4. Meulendijks D, Henricks LM, Sonke GS, Deenen MJ, Froehlich TK, Amstutz U, Largiadèr CR, Jennings BA, Marinaki AM, Sanderson JD, Kleibl Z, Kleiblova P, Schwab M, et al. Clinical relevance of DPYD variants c.1679T>G, c.1236G>A/HapB3, and c.1601G>A as predictors of severe fluoropyrimidine-associated toxicity: a systematic review and meta-analysis of individual patient data. Lancet Oncol. 2015; 16:1639–50.
5. García-González X, Cortejoso L, García MI, García-Alfonso P, Robles L, Grávalos C, González-Haba E, Marta P, Sanjurjo M, López-Fernández LA. Variants in CDA and ABCB1 are predictors of capecitabine-related adverse reactions in colorectal cancer. Oncotarget. 2015; 6:6422–30. https://doi.org/ 10.18632/oncotarget.3289.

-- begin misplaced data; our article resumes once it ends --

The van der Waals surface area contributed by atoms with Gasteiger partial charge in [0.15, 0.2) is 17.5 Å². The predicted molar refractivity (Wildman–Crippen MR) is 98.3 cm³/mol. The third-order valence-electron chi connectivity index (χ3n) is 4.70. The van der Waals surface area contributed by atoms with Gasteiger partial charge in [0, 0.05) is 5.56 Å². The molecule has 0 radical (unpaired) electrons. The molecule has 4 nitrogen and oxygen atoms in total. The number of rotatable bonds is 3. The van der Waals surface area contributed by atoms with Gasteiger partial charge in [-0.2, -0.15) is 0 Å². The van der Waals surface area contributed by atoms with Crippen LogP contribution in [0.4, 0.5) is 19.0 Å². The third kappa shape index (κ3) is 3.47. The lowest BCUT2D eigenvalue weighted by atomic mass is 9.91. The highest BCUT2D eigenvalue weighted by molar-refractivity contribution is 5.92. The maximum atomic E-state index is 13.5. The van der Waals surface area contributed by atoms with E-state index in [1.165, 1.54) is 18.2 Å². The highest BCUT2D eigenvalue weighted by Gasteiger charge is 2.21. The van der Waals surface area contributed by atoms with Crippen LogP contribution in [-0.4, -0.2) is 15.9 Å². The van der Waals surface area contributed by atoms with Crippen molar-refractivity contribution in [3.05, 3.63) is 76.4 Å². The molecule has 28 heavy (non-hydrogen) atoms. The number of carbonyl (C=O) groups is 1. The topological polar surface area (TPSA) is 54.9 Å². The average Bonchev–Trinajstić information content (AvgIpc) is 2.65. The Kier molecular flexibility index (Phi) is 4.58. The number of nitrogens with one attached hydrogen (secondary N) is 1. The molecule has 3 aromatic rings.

6. Rosmarin D, Palles C, Pagnamenta A, Kaur K, Pita G, Martin M, Domingo E, Jones A, Howarth K, Freeman-Mills L, Johnstone E, Wang H, Love S, et al. A candidate gene study of capecitabine-related toxicity in colorectal cancer identifies new toxicity variants at DPYD and a putative role for ENOSF1 rather than TYMS. Gut. 2015; 64:111–20.
7. Rosmarin D, Palles C, Church D, Domingo E, Jones A, Johnstone E, Wang H, Love S, Julier P, Scudder C, Nicholson G, Gonzalez-Neira A, Martin M, et al. Genetic markers of toxicity from capecitabine and other fluorouracil-based regimens: investigation in the QUASAR2 study, systematic review, and meta-analysis. J Clin Oncol. 2014; 32:1031–39.
8. Lam SW, Guchelaar HJ, Boven E. The role of pharmacogenetics in capecitabine efficacy and toxicity. Cancer Treat Rev. 2016; 50:9–22.